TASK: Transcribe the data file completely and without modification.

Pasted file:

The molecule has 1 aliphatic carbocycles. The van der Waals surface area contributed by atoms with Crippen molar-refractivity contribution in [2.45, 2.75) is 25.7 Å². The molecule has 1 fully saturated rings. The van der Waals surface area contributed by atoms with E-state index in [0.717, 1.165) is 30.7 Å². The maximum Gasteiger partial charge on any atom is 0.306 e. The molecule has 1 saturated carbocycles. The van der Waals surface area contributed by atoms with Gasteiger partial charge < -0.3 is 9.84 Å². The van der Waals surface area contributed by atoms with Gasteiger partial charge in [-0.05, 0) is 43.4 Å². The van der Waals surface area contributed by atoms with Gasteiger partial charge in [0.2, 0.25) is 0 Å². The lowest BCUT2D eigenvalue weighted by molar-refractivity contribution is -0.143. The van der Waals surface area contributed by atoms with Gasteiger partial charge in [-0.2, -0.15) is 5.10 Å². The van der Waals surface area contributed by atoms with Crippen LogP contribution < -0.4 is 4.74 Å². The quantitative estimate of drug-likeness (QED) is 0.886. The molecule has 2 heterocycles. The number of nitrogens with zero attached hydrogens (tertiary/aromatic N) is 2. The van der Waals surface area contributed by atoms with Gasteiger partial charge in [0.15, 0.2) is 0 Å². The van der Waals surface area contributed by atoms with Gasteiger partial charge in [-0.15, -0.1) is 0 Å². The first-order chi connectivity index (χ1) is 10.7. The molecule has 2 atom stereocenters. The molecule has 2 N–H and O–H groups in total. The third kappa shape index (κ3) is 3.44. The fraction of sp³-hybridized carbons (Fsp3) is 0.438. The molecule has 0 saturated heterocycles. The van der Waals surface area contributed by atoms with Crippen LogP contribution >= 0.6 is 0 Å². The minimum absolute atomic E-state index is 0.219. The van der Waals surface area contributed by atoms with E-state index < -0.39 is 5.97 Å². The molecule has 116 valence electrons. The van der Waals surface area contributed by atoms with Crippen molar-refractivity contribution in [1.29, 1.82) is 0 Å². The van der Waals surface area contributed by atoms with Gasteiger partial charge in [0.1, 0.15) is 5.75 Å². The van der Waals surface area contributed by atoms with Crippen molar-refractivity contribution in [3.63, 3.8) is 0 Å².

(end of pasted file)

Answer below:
The molecule has 1 aliphatic carbocycles. The van der Waals surface area contributed by atoms with Crippen molar-refractivity contribution in [2.45, 2.75) is 25.7 Å². The molecule has 1 fully saturated rings. The van der Waals surface area contributed by atoms with E-state index in [0.717, 1.165) is 30.7 Å². The maximum Gasteiger partial charge on any atom is 0.306 e. The molecule has 1 saturated carbocycles. The van der Waals surface area contributed by atoms with Gasteiger partial charge < -0.3 is 9.84 Å². The van der Waals surface area contributed by atoms with Gasteiger partial charge in [-0.05, 0) is 43.4 Å². The van der Waals surface area contributed by atoms with Gasteiger partial charge in [0.2, 0.25) is 0 Å². The lowest BCUT2D eigenvalue weighted by molar-refractivity contribution is -0.143. The van der Waals surface area contributed by atoms with Gasteiger partial charge in [-0.2, -0.15) is 5.10 Å². The van der Waals surface area contributed by atoms with Crippen LogP contribution < -0.4 is 4.74 Å². The quantitative estimate of drug-likeness (QED) is 0.886. The molecule has 2 heterocycles. The number of nitrogens with zero attached hydrogens (tertiary/aromatic N) is 2. The van der Waals surface area contributed by atoms with Gasteiger partial charge in [0.15, 0.2) is 0 Å². The van der Waals surface area contributed by atoms with Gasteiger partial charge in [-0.15, -0.1) is 0 Å². The first-order chi connectivity index (χ1) is 10.7. The molecule has 2 atom stereocenters. The molecule has 2 N–H and O–H groups in total. The third kappa shape index (κ3) is 3.44. The fraction of sp³-hybridized carbons (Fsp3) is 0.438. The molecule has 0 saturated heterocycles. The van der Waals surface area contributed by atoms with Crippen LogP contribution >= 0.6 is 0 Å². The minimum absolute atomic E-state index is 0.219. The van der Waals surface area contributed by atoms with E-state index < -0.39 is 5.97 Å². The molecule has 116 valence electrons. The van der Waals surface area contributed by atoms with Crippen molar-refractivity contribution in [1.29, 1.82) is 0 Å². The van der Waals surface area contributed by atoms with Gasteiger partial charge in [0.1, 0.15) is 5.75 Å². The van der Waals surface area contributed by atoms with Crippen molar-refractivity contribution in [3.63, 3.8) is 0 Å².